Lastly, Steel Series have developed Exacttech, four settings all designed around smartly controlling your mouse in the times you need it most.
Exactlift: This gives you the ability to customise the lift distance. If you have forgotten your mouse-pad, or are playing a cyber-cafe, the difference in surfaces can cost you kills. This allows you to adjust accordingly before you play for the best results no matter where you are.
ExactAim: Basically, this enhances precision. As you slow down your cursor, the mouse will automatically decelerate affording you far greater accuracy when focusing on your target.
ExactAccel: The complete opposite as ExactAim. As you increase the speed of your mouse movement, this technology will accelerate your movements even more so in order for you to move across your game or page even faster still. It’s a godsend for Real Time Strategy buffs.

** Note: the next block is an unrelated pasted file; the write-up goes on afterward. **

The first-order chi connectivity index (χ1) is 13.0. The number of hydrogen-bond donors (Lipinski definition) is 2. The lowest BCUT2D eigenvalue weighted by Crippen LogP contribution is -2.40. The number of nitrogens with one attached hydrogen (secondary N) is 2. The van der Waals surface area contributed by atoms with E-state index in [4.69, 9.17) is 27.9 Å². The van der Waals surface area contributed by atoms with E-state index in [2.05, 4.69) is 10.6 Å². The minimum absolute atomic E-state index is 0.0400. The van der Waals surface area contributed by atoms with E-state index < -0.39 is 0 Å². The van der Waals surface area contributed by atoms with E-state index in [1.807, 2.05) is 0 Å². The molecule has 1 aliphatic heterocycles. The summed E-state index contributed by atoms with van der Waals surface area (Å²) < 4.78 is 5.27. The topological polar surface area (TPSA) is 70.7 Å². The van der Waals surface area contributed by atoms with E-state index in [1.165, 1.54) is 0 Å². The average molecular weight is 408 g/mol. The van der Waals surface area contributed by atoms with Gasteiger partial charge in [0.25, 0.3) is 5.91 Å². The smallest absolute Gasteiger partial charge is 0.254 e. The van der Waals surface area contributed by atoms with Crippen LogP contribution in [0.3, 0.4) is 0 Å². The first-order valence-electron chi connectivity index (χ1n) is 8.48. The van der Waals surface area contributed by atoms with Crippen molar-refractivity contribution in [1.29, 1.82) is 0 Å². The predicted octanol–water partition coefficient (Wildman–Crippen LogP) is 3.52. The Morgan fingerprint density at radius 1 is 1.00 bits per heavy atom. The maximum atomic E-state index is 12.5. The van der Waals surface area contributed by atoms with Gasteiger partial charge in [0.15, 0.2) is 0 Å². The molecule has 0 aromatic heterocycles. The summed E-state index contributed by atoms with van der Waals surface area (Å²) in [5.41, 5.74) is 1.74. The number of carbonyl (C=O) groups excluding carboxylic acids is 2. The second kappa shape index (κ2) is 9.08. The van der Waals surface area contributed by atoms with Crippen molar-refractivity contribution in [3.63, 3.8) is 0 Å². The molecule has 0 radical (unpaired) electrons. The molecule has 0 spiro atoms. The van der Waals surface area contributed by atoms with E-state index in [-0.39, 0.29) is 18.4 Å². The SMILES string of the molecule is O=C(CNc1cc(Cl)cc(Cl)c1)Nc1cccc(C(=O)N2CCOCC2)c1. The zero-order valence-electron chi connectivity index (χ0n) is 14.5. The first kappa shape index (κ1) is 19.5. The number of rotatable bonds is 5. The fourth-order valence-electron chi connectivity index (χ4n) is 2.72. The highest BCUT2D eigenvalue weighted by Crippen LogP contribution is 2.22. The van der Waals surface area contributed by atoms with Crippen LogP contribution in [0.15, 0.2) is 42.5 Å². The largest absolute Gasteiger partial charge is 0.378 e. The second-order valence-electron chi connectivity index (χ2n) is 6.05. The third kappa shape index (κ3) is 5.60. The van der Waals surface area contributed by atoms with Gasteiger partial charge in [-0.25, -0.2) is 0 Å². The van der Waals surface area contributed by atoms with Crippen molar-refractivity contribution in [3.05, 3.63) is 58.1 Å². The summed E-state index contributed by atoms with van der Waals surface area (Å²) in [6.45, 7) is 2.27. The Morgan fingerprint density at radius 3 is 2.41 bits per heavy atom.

ExactSens: Sick of games with low sensitivity settings? ExactSens gives you full control of movement no matter what the game. You can set the in-game sensitivity to whatever you like using the Steel Series Engine.
After a lot of tweaking and configuring the Sensei now feels more like an extension of my own arm. The mesh between comfort and smart technology means my mouse is smart enough to know what settings to apply based on the game I’m playing and the simple button system means I can always control the way I play. The movement is smooth and even in games such as Skyrim with awkward mouse controls, I have managed to massage the problems using the wonderful DPI settings. This is the most comfortable mouse I have ever used and the personalisation takes away any frustration I previously had playing such titles.
The Steel Series Sensei is hard to top. Beyond aesthetics it has all of the key ingredients of the perfect mouse. Speed, versatility, power and customisation are all handled from a gamer’s perspective making it feel comfortable in the palm of your hand no matter who you are. This is the only mouse I intend on using from now on, and I advise you to do the same.